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CMOS BIOS in simple terms

By gbrownlee ·
As I understand it, a bios is neither software or hardware, but I thought this section to be the best to get a reply.

From circa Windows 95 to the present day, has the relationship between the two changed? Why is/was it bad news if you lost your cmos settings. Can't you just enter the bios and use defaults. Do the cmos batterys in newer motherboards recieve a trickle charge when the pc is in use and changing the cmos every 2 years be a non issue now. Why are there such dire warnings about entering the bios and making changes. What kind of changes would make the system un-bootable, if any.

I read, in a city newspaper an advertisement for instant on pc's. Does this mean a change in which the bios functions, and what has happened to the POST?


ps. answers to this question WILL BE RATED!!

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by TheChas In reply to CMOS BIOS in simple term ...

BIOS stands for Basic Input Output System.

The system BIOS IS software.
This software is stored in a special type of memory called Flash ROM.
The advantage of flash ROM is that the software code stored in the ROM can be changed. (BIOS update)

The CMOS RAM on a PC is used to store the customization settings that configure the BIOS to properly function with your hardware.

CMOS stands for Complementary Metal Oxide Semi-conductor.
CMOS is the "technology" of the RAM chip that stores the BIOS settings.
The advantage of CMOS technology is that it requires very little power to save the settings, and can be easily powered for years by a battery.

For most PCs, it will result in less than optimum performance if you simply use the BIOS default settings.
The CPU, memory, and drives may not transfer data as fast as they are capable.
The USB ports may not be enabled.
The printer port is usually not set to the ECP/EPP mode required by scanners and many printers.
The POST part of the boot process can also take longer using default settings. As time will be spent looking for drives that do not exist.

Nearly all "modern" motherboards use Lithium coin cell batteries. These are NOT rechargeable.

However, for nearly all ATX style motherboards, the computer is never completely off.

As long as power is applied to the power supply, a low current 5 volt supply is always present on the motherboard.
This low current supply provides power for the power control circuit, the real time clock, and the CMOS RAM.
So, the battery only is used when power is turned off. Like in a power outage. Or if you use a power strip and switch it off after the computer shuts down.

Yes, there are settings in BIOS setup that can cause the PC to not boot, and could cause data loose on the hard drive.


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by TheChas In reply to

On the newest systems that use AMD socket A, or Intel Pentium 4 processors, there are settings that could burn up the CPU.

Things like:
CPU Core voltage.
CPU speed.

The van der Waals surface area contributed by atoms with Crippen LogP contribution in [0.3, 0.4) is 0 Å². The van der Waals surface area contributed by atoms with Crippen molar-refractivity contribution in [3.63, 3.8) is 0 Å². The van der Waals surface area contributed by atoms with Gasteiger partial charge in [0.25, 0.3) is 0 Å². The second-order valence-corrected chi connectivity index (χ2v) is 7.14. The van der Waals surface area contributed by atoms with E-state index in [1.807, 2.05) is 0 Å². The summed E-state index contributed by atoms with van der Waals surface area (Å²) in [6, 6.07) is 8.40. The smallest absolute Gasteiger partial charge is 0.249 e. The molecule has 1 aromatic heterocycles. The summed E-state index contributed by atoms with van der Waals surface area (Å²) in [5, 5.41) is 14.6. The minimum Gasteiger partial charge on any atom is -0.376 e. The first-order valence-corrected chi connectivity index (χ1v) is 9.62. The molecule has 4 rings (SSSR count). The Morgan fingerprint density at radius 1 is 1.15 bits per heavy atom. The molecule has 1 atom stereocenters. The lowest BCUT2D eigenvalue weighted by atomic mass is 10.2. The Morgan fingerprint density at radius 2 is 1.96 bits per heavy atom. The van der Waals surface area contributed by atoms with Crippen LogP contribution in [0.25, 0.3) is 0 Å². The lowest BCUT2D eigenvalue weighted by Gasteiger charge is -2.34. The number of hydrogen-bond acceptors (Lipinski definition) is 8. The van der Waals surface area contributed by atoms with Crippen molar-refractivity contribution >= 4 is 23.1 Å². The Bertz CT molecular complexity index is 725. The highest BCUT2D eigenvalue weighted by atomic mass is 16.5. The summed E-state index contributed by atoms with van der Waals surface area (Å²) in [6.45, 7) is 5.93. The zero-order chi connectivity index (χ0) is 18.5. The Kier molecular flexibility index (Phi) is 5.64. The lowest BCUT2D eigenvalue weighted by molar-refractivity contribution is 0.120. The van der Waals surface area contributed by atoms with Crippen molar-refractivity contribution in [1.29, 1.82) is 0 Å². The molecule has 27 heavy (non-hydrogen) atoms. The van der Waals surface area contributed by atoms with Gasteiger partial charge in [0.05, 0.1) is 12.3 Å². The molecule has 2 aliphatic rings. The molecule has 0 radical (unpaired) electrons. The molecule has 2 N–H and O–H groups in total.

RAM speed and timing settings.
Hard drive parameters.
Power management options.
Can all be set in ways that could cause a system to not boot, or even cause some damage.

As to instant on PCs, there are 2 ways to handle this:

1. The PC never fully shuts down and sits in a standby mode when it appears to be off.

2. Fixed hardware configuration. If you build the PC with a specific set of hardware, and do not allow for the hardware to be changed, you can use a smaller BIOS program with all of the settings pre-set.
That way, when you power on the PC it does not need to verify what hardware is present. Therefore, it can skip the POST tests and go straight to loading the operating system.

Hope this helps.


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by gbrownlee In reply to

Poster rated this answer.
A very clear and concise answer. My apologies for the measly points award, but I blew just about half of my tech points on my first question posted at TR.

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by CG IT In reply to CMOS BIOS in simple term ...

you ought to give Chas more points than 300 for this acurate, highly definitive explanation of CMOS and BIOS.

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by gbrownlee In reply to

Poster rated this answer.
I think Chas's answer deserves more too. If you could see your way clear as too lending me, say.....10,000 points, I will gladly spread them around! As for now, I have to save some incase an "emergency " situation occurs.

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by sgt_shultz In reply to CMOS BIOS in simple term ...
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by gbrownlee In reply to

Poster rated this answer.
Hey Sarge...If you want, I'll lay down and then you can kick me while I'm down; on tech points that is. When you are relatively new to the IT world and TR, it is really tough trying to get the amount of points necessary to be able to spend freely.

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by gbrownlee In reply to CMOS BIOS in simple term ...

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